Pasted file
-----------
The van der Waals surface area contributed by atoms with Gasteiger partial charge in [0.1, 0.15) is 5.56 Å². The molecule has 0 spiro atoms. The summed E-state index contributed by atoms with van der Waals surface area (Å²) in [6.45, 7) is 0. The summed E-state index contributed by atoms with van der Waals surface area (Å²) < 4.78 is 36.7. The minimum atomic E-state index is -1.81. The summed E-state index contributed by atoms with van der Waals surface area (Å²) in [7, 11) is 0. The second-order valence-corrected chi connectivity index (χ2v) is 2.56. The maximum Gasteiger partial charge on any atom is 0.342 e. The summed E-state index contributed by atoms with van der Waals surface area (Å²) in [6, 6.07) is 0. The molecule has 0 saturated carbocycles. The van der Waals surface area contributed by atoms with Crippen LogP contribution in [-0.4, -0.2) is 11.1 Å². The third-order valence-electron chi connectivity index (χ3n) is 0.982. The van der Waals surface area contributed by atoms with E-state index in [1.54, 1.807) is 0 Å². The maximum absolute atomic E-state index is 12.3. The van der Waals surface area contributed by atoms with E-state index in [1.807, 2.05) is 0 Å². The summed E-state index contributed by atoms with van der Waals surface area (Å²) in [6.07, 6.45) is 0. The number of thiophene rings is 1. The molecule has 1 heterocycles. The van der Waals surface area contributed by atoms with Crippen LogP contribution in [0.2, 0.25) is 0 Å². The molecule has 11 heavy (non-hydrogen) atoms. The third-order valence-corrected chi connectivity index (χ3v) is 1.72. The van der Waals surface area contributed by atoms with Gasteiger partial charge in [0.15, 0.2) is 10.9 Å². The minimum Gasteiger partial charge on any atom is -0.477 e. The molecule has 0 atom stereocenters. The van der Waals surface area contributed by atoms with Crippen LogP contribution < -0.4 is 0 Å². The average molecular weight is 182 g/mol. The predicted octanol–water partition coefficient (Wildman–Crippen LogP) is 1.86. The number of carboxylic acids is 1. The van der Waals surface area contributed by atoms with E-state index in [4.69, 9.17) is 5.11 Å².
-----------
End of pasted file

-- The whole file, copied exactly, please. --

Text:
The van der Waals surface area contributed by atoms with Gasteiger partial charge in [0.1, 0.15) is 5.56 Å². The molecule has 0 spiro atoms. The summed E-state index contributed by atoms with van der Waals surface area (Å²) in [6.45, 7) is 0. The summed E-state index contributed by atoms with van der Waals surface area (Å²) < 4.78 is 36.7. The minimum atomic E-state index is -1.81. The summed E-state index contributed by atoms with van der Waals surface area (Å²) in [7, 11) is 0. The second-order valence-corrected chi connectivity index (χ2v) is 2.56. The maximum Gasteiger partial charge on any atom is 0.342 e. The summed E-state index contributed by atoms with van der Waals surface area (Å²) in [6, 6.07) is 0. The molecule has 0 saturated carbocycles. The van der Waals surface area contributed by atoms with Crippen LogP contribution in [-0.4, -0.2) is 11.1 Å². The third-order valence-electron chi connectivity index (χ3n) is 0.982. The van der Waals surface area contributed by atoms with E-state index in [1.54, 1.807) is 0 Å². The maximum absolute atomic E-state index is 12.3. The van der Waals surface area contributed by atoms with E-state index in [1.807, 2.05) is 0 Å². The summed E-state index contributed by atoms with van der Waals surface area (Å²) in [6.07, 6.45) is 0. The number of thiophene rings is 1. The molecule has 1 heterocycles. The van der Waals surface area contributed by atoms with Crippen LogP contribution in [0.2, 0.25) is 0 Å². The molecule has 11 heavy (non-hydrogen) atoms. The third-order valence-corrected chi connectivity index (χ3v) is 1.72. The van der Waals surface area contributed by atoms with Gasteiger partial charge in [0.15, 0.2) is 10.9 Å². The minimum Gasteiger partial charge on any atom is -0.477 e. The molecule has 0 atom stereocenters. The van der Waals surface area contributed by atoms with Crippen LogP contribution < -0.4 is 0 Å². The average molecular weight is 182 g/mol. The predicted octanol–water partition coefficient (Wildman–Crippen LogP) is 1.86. The number of carboxylic acids is 1. The van der Waals surface area contributed by atoms with E-state index in [4.69, 9.17) is 5.11 Å².